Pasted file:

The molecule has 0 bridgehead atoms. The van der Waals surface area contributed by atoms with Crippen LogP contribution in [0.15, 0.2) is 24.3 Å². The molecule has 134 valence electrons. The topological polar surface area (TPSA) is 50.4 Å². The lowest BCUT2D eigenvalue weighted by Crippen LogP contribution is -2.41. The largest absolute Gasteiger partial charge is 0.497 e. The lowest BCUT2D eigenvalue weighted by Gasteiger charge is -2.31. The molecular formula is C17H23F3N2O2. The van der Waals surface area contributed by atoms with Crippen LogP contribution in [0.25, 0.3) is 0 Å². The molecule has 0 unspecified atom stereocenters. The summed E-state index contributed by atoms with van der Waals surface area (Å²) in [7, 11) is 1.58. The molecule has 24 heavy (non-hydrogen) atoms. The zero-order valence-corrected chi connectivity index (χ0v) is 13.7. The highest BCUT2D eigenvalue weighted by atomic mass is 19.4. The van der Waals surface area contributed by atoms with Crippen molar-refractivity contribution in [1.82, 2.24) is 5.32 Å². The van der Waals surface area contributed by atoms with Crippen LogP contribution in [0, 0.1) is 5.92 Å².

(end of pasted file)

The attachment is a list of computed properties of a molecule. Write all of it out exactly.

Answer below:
The molecule has 0 bridgehead atoms. The van der Waals surface area contributed by atoms with Crippen LogP contribution in [0.15, 0.2) is 24.3 Å². The molecule has 134 valence electrons. The topological polar surface area (TPSA) is 50.4 Å². The lowest BCUT2D eigenvalue weighted by Crippen LogP contribution is -2.41. The largest absolute Gasteiger partial charge is 0.497 e. The lowest BCUT2D eigenvalue weighted by Gasteiger charge is -2.31. The molecular formula is C17H23F3N2O2. The van der Waals surface area contributed by atoms with Crippen LogP contribution in [0.25, 0.3) is 0 Å². The molecule has 0 unspecified atom stereocenters. The summed E-state index contributed by atoms with van der Waals surface area (Å²) in [7, 11) is 1.58. The molecule has 24 heavy (non-hydrogen) atoms. The zero-order valence-corrected chi connectivity index (χ0v) is 13.7. The highest BCUT2D eigenvalue weighted by atomic mass is 19.4. The van der Waals surface area contributed by atoms with Crippen molar-refractivity contribution in [1.82, 2.24) is 5.32 Å². The van der Waals surface area contributed by atoms with Crippen LogP contribution in [0, 0.1) is 5.92 Å².